Multiple gun control bills have been voted in by the California Senate
and Assembly. Provided that they are not vetoed by Governor Jerry Brown,
they will become law in 2014. It is important for California citizens
to be aware of these legislation changes, as violations can warrant criminal
arrests. Listed below is an overview of the most prominent gun bills that
may go into effect in the new year.
Senate Bill 374
This bill was introduced by Senators Steinberg, Hancock and Yee and amends
current legislation regarding assault weapons (firearms). If this bill
goes into law, it would redefine what an assault weapon is: a semiautomatic
centerfire rifle without fixed magazine and with the capacity to accept
a max ten rounds.
Assembly Bill 48
This bill was introduced by Assembly Member Skinner and would make it
a misdemeanor (max $1,000 fine and max six months in county jail) to knowingly
manufacture, import, keep for sale, give, lend, etc. a kit capable of
turning a device into a large-capacity magazine. If passed, the bill would
also make it a felony or misdemeanor to buy or receive this type of firearm.
Senate Bill 396
Introduced by Senators Hancock and Steinberg, SB 396 would revise the
definition of "capacity to accept more than 10 rounds" to mean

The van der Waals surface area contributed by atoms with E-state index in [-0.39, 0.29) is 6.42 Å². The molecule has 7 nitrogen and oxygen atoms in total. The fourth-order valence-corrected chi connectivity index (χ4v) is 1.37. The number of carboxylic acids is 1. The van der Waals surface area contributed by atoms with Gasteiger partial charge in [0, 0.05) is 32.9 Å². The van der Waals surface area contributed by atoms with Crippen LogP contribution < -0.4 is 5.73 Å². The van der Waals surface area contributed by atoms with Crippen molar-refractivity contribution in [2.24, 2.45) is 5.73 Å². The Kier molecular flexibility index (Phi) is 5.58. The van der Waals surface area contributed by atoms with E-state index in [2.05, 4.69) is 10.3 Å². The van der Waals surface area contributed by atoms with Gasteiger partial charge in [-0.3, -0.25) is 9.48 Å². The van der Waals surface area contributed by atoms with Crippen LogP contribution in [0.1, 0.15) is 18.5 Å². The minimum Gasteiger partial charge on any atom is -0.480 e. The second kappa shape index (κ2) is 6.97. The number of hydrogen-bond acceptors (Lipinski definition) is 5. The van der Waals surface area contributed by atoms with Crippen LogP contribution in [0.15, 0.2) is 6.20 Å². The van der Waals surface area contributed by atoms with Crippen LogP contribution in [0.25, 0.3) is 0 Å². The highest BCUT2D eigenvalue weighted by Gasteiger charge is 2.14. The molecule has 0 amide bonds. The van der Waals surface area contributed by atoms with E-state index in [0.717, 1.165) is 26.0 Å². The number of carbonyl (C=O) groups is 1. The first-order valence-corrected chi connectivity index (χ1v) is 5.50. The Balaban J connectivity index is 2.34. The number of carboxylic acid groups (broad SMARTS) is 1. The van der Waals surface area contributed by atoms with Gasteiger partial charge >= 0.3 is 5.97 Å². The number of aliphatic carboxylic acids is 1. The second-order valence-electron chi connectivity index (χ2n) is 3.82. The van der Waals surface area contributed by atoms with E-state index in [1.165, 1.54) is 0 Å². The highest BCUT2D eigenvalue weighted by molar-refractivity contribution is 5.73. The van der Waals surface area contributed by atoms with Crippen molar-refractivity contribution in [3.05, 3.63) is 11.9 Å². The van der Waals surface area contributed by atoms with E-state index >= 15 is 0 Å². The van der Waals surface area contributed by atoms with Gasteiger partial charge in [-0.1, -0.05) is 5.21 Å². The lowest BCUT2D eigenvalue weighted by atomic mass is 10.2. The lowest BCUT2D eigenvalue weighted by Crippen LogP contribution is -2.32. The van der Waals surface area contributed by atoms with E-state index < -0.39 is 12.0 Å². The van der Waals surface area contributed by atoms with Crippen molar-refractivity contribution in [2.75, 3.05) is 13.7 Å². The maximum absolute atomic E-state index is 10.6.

firearms that are capable of holding more than ten rounds with the exception
of feeding devices. Possessing a large-capacity magazine could be an infraction
Assembly Bill 500
Introduced by Assembly Members Corbett, Aroner and Bock, AB 500 expands
the current 10-day waiting period ban.
Senate Bill 53
Introduced by Senator Kevin de Leon, this bill would change the pre-authorization
requirements for ammunition buyers. It can be an infraction or criminal
offense, if it is not vetoed, for a person to purchase ammo not in a face-to-face
transaction and from unauthorized vendors.
Assembly Bill 169
AB 169 was introduced by Assembly Member Roger Dickinson and would decrease
the number of private party handgun transactions to two per year. More
than this would constitute an infraction or criminal offense.
Senate Bill 755
Introduced by Lois Wolk, this bill would modify the list of "prohibited
person" by adding certain individuals to the list. If not vetoed,
it would be against the law for people convicted of certain misdemeanors
and felonies from possessing or controlling a firearm.
The information listed above is by no means a comprehensive outline of
all Senate and Assembly gun legislation for the year 2014. Each of these
bills, if passed, would have many ramifications that go beyond the scope
of this article. If you would like to learn more about California gun
control bills and current legislation, view the list
here. If you've been arrested for a firearm or weapons offense, contact
an Orange County criminal defense attorney at our law firm today.